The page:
So provided your amp has sufficiently good PSRR (use secondary smoothing as well as good circuit techniques) there may be a case for not using too big caps. As I keep saying, calculate the minimum then double it. Very conveniently, the minimum seems to come out as single-figure mF, and the maximum seems to be double-figure mF, so just choose high single-figure or low double-figure mF i.e. 5000-15000uF. This is for domestic amps. PA is bigger!!

Quote:
Originally Posted by OnAudio
Fun stuff about parallel caps
Attached Thumbnails
Power Supply Resevoir Size-parallel-caps.png
Might be fun, but wrong. HF performance is improved by paralleling caps, not compromised. Each cap sees half the load, as the picture said. This halves the time constant, so doubles the rolloff frequency. Remember, for LR circuits the time constant is L/R so bigger R means faster response - the opposite to CR circuits.
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Old 14th September 2012, 10:15 AM   #1139
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Hi all,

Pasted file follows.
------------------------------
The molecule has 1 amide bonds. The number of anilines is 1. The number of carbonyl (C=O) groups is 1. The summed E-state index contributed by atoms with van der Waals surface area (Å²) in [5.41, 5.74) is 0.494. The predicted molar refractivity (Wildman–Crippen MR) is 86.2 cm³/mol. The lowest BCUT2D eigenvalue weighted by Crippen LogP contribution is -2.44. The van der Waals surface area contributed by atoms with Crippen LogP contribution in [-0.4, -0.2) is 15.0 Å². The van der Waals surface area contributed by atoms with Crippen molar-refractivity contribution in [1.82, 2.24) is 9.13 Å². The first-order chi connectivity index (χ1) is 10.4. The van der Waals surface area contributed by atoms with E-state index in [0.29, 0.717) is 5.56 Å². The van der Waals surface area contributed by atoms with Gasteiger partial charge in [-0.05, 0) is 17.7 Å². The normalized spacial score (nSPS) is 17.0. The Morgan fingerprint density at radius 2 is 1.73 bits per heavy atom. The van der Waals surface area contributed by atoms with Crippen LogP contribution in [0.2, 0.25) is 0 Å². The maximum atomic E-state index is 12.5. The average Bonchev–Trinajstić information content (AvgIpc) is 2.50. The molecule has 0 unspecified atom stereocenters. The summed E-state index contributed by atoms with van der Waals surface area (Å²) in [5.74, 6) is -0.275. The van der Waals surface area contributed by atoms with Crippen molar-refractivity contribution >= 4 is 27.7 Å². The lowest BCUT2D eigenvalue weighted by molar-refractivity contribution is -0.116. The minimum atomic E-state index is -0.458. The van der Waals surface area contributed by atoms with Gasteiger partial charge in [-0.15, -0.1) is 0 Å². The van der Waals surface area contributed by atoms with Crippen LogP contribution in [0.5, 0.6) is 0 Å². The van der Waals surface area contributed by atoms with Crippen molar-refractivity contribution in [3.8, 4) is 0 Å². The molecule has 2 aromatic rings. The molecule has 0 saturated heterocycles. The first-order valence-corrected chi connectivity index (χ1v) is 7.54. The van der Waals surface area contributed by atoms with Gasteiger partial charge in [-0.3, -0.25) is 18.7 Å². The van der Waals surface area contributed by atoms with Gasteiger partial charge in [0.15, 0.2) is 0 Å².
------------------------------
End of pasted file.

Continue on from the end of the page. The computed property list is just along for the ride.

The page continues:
...then perhaps we might include in our reasoning heat and aging related effects. I bet some wiser than me already posted the following, anyway I found this interesting for me: www.vishay.com/docs/49663/49663_pl0359.pdf

It seems that our rule of thumb estimation should be parametrized to heat condition and age... so basically, how long we like to keep and listen to our amplifier.

Ciao,

Stefano

Last edited by seppstefano; 14th September 2012 at 10:23 AM.
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Old 14th September 2012, 12:18 PM   #1140
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Quote:
Originally Posted by AndrewT View Post
Hi Fas,
can you tell if that upper trace (CD music sample) is approaching the maximum slew rate available from CD's 44.1kS/s?
Would that be related to a 20kHz signal slope? And of what amplitude?
Not quite, the slope corresponds roughly to that of an unclipped 8kHz sine wave; if you look closely at the waveforms you can see 2 or 3 data points on each vertical section. Maximum slew rate would be one data point at full negative excursion, and the next at full positive excursion, something that could be created in a program like Audacity.

This would correspond to a maximum amplitude, near enough 20kHz signal, which could be recovered with better than -90dB distortion. Correctly behaving digital is remarkable stuff ...

Frank